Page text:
The movie featuring Joaquin Phoenix is about a marginalized clown that goes on a killing rampage. The story's told in a manner that seeks to evoke empathywithout rooting for him, says CNN's Brian Lowry. It takes place in 1981 and tells the backstory of Arthur Fleck, a failed stand-up comedian who finds salvation by turning to murder in Gotham City. Even before its release, Warner Bros. faced protests from the families of mass shooting victims who feared it would lead to violence or copycat attacks.Heightened concern about the movie's premiere grew because of the 2012 mass shooting at an Aurora, Colorado, movie theater on the opening night of "The Dark Knight Rises" — another Batman movie. That attack left 12 people dead and dozens wounded at a midnight showing.

Stepped up security nationwide

In a joint bulletin, the FBI and the Department of Homeland Security warned law enforcement after online threats called for mass shootings at movie showings. The bulletin shared with police this week said while federal authorities had no information leading to specific or credible threats to particular venues, they had received tips of threats posted on social media since at least May. In response, major cities beefed up security for the movie's opening night. The Los Angeles Police Department said it'd maintain a high presence at theaters and urged moviegoers to be vigilant and report anything unusual. Some theaters even banned costumes at the "Joker" premiere."While there are no credible threats in the Los Angeles area, we do encourage the public to know that the police department will be out there in high visibility," police spokesman Jader Chaves told CNN's Lucy Kafanov.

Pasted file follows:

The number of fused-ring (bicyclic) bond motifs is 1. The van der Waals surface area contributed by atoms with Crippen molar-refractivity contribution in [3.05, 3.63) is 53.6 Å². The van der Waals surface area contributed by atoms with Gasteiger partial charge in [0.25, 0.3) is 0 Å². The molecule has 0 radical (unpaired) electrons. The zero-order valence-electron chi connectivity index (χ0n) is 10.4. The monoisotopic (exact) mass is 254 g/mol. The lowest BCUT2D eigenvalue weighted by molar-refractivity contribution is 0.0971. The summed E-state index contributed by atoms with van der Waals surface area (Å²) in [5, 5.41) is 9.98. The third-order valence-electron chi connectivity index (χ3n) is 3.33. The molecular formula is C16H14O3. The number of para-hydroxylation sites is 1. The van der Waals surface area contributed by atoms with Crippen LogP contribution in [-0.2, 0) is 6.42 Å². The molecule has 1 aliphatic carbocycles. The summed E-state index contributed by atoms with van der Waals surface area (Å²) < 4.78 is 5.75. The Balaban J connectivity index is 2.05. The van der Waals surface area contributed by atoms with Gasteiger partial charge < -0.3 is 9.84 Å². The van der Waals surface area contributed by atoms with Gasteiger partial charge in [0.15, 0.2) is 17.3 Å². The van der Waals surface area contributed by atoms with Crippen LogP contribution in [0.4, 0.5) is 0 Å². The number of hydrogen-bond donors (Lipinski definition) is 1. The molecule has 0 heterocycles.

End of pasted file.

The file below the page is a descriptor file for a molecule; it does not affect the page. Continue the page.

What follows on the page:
Some moviegoers are unbothered

Matthew Clarke attended the opening night Thursday, and said he was not concerned about the security warnings. "When I first heard about the mass shooting controversy, it didn't really bother me. To me, it was just another stupid thing that was going on," he told CNN&#03Read More – Source